"Jeff [Kathrein], the other nanny, was doing some compressions. I was doing the breathing," said the actor, whose son was in the downstairs bedroom of their condo in Old Bahamas Bay.
In the extortion trial that started this week, the prosecution alleges that paramedic Tarino Lightbourn – one of the first people to arrive on the scene last Jan. 2 when Jett Travolta died after suffering a seizure at his family's house – and his attorney, former Bahamian Sen. Pleasant Bridgewater, conspired to extort $25 million from Travolta in return for not making public a document relating to Jett's treatment. The pair have pleaded not guilty.
Travolta's TestimonyThe actor stood before the court during his testimony, which is standard practice in the British system. At times he leaned forward on a podium when he spoke. He testified that his son had a history of seizures and – for the first time – publicly said that his son suffered from autism.
"My son was autistic and he suffered from seizure disorder every 5 to 10 days," Travolta told the court. "He would suffer a seizure that would last 45 seconds to a minute and sleep for 12 hours."
On the morning of his son's death, Travolta said he was awakened by nanny Eli Wheaton. "He was pounding on the door upstairs where we were sleeping," said the actor, who then quickly ran downstairs to find people already trying to save his son.
"I took the place of the woman who was doing CPR. She was an employee of Old Bahama Bay who I recognized as such," he said.
Efforts to Save JettAfter a brief recess, Travolta continued his testimony Wednesday on efforts to save his son. "We continued the CPR and my wife was holding my son's head at this point," he said, wiping his head as he spoke."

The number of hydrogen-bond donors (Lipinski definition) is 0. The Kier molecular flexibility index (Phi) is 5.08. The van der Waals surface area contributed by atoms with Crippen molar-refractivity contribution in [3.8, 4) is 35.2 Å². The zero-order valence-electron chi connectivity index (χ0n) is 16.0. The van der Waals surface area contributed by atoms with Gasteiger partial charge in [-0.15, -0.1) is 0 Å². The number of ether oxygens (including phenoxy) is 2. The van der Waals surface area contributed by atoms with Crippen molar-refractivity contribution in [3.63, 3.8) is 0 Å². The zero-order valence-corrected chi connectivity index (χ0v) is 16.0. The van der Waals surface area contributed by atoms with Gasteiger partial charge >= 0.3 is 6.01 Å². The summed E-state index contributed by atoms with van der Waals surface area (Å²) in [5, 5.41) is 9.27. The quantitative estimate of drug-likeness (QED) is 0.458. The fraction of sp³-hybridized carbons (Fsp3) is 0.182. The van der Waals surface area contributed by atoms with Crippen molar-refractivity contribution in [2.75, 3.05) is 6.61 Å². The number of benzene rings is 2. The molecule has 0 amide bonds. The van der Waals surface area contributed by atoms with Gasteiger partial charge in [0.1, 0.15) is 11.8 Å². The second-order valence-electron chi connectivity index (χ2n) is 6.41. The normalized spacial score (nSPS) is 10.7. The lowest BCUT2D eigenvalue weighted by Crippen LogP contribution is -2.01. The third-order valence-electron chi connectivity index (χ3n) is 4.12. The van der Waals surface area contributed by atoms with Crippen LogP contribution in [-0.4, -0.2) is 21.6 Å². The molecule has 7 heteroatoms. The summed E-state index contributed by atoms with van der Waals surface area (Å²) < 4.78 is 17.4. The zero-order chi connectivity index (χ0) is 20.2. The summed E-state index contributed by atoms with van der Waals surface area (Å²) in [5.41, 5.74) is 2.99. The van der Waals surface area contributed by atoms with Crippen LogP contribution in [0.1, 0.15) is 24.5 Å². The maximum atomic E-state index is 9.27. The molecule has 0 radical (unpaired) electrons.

A defibrillator was used until paramedics arrived about 40 minutes later, he said. Jett was then put on a gurney. "I spoke with the ambulance driver and asked him if he would take us to the airport," Travolta said. The ambulance driver then gave him a document for release of liability and he signed it.
When the judge asked Travolta if he read the document before signing, the actor said he did not. "Because time was of the essence," he noted.
Travolta arrived hand-in-hand with his wife Kelly Preston in the courtroom Wednesday, soft-spoken and calm during his testimony. Both were described as "graceful" by a courtroom observer, who added that the couple did not get teary-eyed.
Case Against Paramedic and AttorneyOn Tuesday morning, prosecutors made their opening statement to the nine-member jury. The first trial witness, police inspector Andrew Wells, testified that after Jett was placed in an ambulance that day, Lightbourn said that Travolta wanted his son taken directly to the airport instead of to a hospital.
Wells testified that Travolta signed a form that released the paramedics from liability for not transporting the patient to a hospital.
At some point that morning, the decision was made to take Jett to the hospital. Nonetheless, prosecutors allege that Lightbourn and Bridgewater threatened to release private information – including the signed release form – unless Travolta paid them $25 million.
Reporting by SIOBHAN MORRISSEY